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Duvall hits first career grand slam

MLB.com @m_sheldon

CINCINNATI -- It took all of two innings for Adam Duvall to tie his career high for RBIs in one game. Given two chances with the bases loaded vs. the Orioles' Kevin Gausman, the Reds left fielder cashed in with five RBIs in Tuesday's 9-3 victory.

"It felt like every time I came up, I was hitting with the bases loaded," Duvall said.

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CINCINNATI -- It took all of two innings for Adam Duvall to tie his career high for RBIs in one game. Given two chances with the bases loaded vs. the Orioles' Kevin Gausman, the Reds left fielder cashed in with five RBIs in Tuesday's 9-3 victory.

"It felt like every time I came up, I was hitting with the bases loaded," Duvall said.

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In the first inning, with no outs and the bases full, Duvall lifted a sacrifice fly to left field that scored Billy Hamilton for a 1-0 lead. It was 2-0 with one out in the second inning, when Duvall skied his first career grand slam into the left-field seats.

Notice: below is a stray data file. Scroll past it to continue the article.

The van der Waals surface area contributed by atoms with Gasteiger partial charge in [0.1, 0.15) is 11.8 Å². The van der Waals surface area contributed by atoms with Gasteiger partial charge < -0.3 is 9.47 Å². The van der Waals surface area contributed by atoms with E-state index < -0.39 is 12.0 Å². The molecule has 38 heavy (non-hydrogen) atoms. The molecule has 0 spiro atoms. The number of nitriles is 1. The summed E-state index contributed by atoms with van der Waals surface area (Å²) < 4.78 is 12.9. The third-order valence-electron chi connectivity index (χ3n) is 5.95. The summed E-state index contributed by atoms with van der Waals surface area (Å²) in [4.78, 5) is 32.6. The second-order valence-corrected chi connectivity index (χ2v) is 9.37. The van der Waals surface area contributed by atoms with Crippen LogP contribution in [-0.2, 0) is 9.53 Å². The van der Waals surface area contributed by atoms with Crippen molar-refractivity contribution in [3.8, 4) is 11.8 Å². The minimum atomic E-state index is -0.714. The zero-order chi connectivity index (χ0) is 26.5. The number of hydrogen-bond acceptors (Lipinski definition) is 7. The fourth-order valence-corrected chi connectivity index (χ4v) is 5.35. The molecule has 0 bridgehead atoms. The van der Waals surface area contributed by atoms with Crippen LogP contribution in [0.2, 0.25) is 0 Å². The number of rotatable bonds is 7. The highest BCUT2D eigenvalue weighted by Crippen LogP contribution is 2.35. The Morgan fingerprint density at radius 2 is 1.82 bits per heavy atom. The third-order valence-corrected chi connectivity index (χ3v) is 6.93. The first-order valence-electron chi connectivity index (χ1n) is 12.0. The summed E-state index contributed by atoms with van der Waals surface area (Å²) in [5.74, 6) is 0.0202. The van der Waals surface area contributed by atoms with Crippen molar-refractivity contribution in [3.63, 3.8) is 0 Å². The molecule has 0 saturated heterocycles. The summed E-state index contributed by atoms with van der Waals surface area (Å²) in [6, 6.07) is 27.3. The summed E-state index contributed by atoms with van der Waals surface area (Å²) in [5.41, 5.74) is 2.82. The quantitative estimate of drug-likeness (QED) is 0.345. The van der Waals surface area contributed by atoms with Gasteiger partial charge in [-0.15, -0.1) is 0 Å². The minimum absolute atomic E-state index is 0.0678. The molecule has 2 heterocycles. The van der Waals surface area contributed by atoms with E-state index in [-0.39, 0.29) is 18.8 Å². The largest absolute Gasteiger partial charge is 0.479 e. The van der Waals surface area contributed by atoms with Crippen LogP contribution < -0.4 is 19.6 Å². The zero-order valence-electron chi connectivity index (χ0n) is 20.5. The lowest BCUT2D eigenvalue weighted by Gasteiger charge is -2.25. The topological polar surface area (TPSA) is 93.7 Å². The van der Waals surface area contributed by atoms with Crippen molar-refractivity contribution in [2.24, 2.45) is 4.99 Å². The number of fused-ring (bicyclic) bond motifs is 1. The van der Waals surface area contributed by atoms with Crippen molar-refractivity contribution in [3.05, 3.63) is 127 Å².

Grand slams mean 40% off pizza

Duvall jumped on a 0-2 cutter that was 86 mph, down and in, after his first three pitches in the at-bat were 97 mph fastballs.

"It wasn't a bad pitch, I don't think," Duvall said. "But I had two strikes so I was just battling and trying to drive the ball in the outfield and get a run home. I was able to get the barrel to it and send it out of there."

That snapped an 0-for-13 slump for Duvall and gave him his first five-RBI game since Sept. 26 of last season vs. the Cardinals.

In the third inning, after Gausman was lifted following a two-out double by Jose Peraza, Joey Votto took Vidal Nuno deep with a two-run homer into right field that made it 9-1.

The 9-5 Reds are in first place in the National League Central division race. As their starting pitching has largely struggled, their offense has been a strength with the second-most runs in the NL with 71. The Reds have also homered in 12 of their 14 games this season, including each of the last four games.

"I like this team," Reds manager Bryan Price said. "We don't have to force things. I think we felt in years past that we had to run more, just be a more active team. Though we will pick our spots and we have speed at the top of the order, we don't have to force things to happen because 1-8, I think we have a really nice club of guys that can contribute."

Mark Sheldon has covered the Reds for MLB.com since 2006, and previously covered the Twins from 2001-05. Follow him on Twitter @m_sheldon and Facebook and listen to his podcast.

Cincinnati Reds, Adam Duvall